We’re decoding BJJ with Jahangir Raza, a martial artist and trainer. A sportsperson for most part of his life, Jahnagir is an ardent follower of Muay Thai and Jiu Jitsu, a submission expert with two championship titles, and also has his own Mixed Martial Arts Academy.
Get ready to get inspired, and kick some butt.
Brazlian Jiu Jitsu, or Gracie Jiu Jistu originated in Japan, as an amalgamation of Japanese Jiu Jitsu and Judo. It was brought to Brazil in 1914, which was when Helio Gracie and the rest of the Gracie Family further developed and refined this style of Jiu Jitsu to make it their own.
By 1925, the art came to be famously known as Gracie Jiu Jitsu. This form of Jiu Jitsu was specifically designed for a small person to be able to defend him/herself against a larger opponent, based purely on intelligence, technique, and leverage.
Since this is an art with technique, intelligence and leverage, rather than brute force, it doesn’t require one to be very strong, fit or athletic. We use grappling techniques and distance management for defence and a large range of chokes and joint locks to finish opponents as offence.
Jiu Jitsu is a full body functional workout – you will use muscles that you didn’t even know existed. Training involves a lot of body weight conditioning drills, which help you tone your body and build the ‘right’ kind of muscle.
By training a lot in Jiu Jitsu, you will not come out with huge arms and a chest, but your body will be flexible, agile, more toned, leaner and I promise that you will never get tired!
Unlike kickboxing, wrestling and various other martial arts, strength plays a very small role in BJJ, which makes it unique, since it works on principles of intelligence and leverage, making it a fantastic self-defense martial art for women.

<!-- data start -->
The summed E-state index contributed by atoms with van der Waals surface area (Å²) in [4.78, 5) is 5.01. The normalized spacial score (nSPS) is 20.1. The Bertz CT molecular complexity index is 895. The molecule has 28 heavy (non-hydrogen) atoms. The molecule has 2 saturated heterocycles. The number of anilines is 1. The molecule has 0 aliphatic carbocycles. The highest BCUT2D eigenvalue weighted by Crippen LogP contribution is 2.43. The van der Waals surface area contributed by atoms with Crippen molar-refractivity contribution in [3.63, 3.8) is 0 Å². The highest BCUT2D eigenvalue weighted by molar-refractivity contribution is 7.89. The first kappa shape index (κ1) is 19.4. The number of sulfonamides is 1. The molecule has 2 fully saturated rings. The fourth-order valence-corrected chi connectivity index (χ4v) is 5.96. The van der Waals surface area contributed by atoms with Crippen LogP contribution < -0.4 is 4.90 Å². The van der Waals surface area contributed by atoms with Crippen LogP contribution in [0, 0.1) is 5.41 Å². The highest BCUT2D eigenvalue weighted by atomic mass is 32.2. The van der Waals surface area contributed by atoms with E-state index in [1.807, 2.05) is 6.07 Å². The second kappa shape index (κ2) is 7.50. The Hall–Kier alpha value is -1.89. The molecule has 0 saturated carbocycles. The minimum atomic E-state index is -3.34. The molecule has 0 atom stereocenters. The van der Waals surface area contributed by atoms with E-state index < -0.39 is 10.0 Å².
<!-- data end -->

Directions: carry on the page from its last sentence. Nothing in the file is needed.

If you train, your mind begins to get sharper and your body begins to understand conditioning. BJJ is not a rough art and it does not require you to throw punches and kicks at your opponent/training partners for practice, unlike a lot of other martial arts.
It is improbable that you will get injured, unless techniques aren’t understood fully while learning.
BJJ is known around the world for its innate ability to curb the human ego. I speak from personal experience. No matter how big, strong, athletic and agile you are, you will lose to the smaller opponent practicing BJJ. “Tapping” is key while learning.
In BJJ there is no losing – either you win or you learn.
Since BJJ was designed for a smaller person to face a larger and stronger one, it brings many tactics that can be useful, especially to women, against men, like ample joint locks, chokes and escape strategies.
For example, a female US navy sailor choked out a bus driver who attempted to rape her in Afghanistan using Brazilian Jiu Jitsu. There is no stereotypical person who trains in Jiu Jitsu. BJJ is like physical chess – it requires one to use the mental aspects of chess and the physical aspects of a practical fighting martial art.
It is as intense as you want it to be – you can push 100 percent every day or push 50 percent every day. The only equipment you require is your body and a few grappling mats!
Warrior’s Cove Mixed Martial Arts and Crosstrain Fight Club are two of the best places to learn this martial art.
Photos source: Bjjindia